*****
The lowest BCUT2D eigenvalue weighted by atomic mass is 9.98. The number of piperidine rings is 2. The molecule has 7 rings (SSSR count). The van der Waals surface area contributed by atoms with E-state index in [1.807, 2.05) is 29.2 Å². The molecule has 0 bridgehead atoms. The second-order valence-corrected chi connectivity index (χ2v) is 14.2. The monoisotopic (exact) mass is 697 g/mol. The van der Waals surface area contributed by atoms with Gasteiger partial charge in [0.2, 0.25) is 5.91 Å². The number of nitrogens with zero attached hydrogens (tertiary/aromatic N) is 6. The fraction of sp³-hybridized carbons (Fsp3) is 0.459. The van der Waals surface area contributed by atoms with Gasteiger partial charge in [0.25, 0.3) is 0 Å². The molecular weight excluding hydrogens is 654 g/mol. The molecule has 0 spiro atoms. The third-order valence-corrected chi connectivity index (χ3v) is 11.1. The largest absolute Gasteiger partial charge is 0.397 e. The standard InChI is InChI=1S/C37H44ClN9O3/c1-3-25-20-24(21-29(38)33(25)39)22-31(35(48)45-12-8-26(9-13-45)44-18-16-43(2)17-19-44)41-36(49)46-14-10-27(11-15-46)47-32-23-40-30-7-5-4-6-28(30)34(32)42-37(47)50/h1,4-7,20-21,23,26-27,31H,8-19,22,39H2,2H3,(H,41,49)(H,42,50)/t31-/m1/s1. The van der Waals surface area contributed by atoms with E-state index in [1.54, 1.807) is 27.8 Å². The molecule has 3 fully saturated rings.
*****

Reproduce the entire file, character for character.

The lowest BCUT2D eigenvalue weighted by atomic mass is 9.98. The number of piperidine rings is 2. The molecule has 7 rings (SSSR count). The van der Waals surface area contributed by atoms with E-state index in [1.807, 2.05) is 29.2 Å². The molecule has 0 bridgehead atoms. The second-order valence-corrected chi connectivity index (χ2v) is 14.2. The monoisotopic (exact) mass is 697 g/mol. The van der Waals surface area contributed by atoms with Gasteiger partial charge in [0.2, 0.25) is 5.91 Å². The number of nitrogens with zero attached hydrogens (tertiary/aromatic N) is 6. The fraction of sp³-hybridized carbons (Fsp3) is 0.459. The van der Waals surface area contributed by atoms with Gasteiger partial charge in [0.25, 0.3) is 0 Å². The molecular weight excluding hydrogens is 654 g/mol. The molecule has 0 spiro atoms. The third-order valence-corrected chi connectivity index (χ3v) is 11.1. The largest absolute Gasteiger partial charge is 0.397 e. The standard InChI is InChI=1S/C37H44ClN9O3/c1-3-25-20-24(21-29(38)33(25)39)22-31(35(48)45-12-8-26(9-13-45)44-18-16-43(2)17-19-44)41-36(49)46-14-10-27(11-15-46)47-32-23-40-30-7-5-4-6-28(30)34(32)42-37(47)50/h1,4-7,20-21,23,26-27,31H,8-19,22,39H2,2H3,(H,41,49)(H,42,50)/t31-/m1/s1. The van der Waals surface area contributed by atoms with E-state index in [1.54, 1.807) is 27.8 Å². The molecule has 3 fully saturated rings.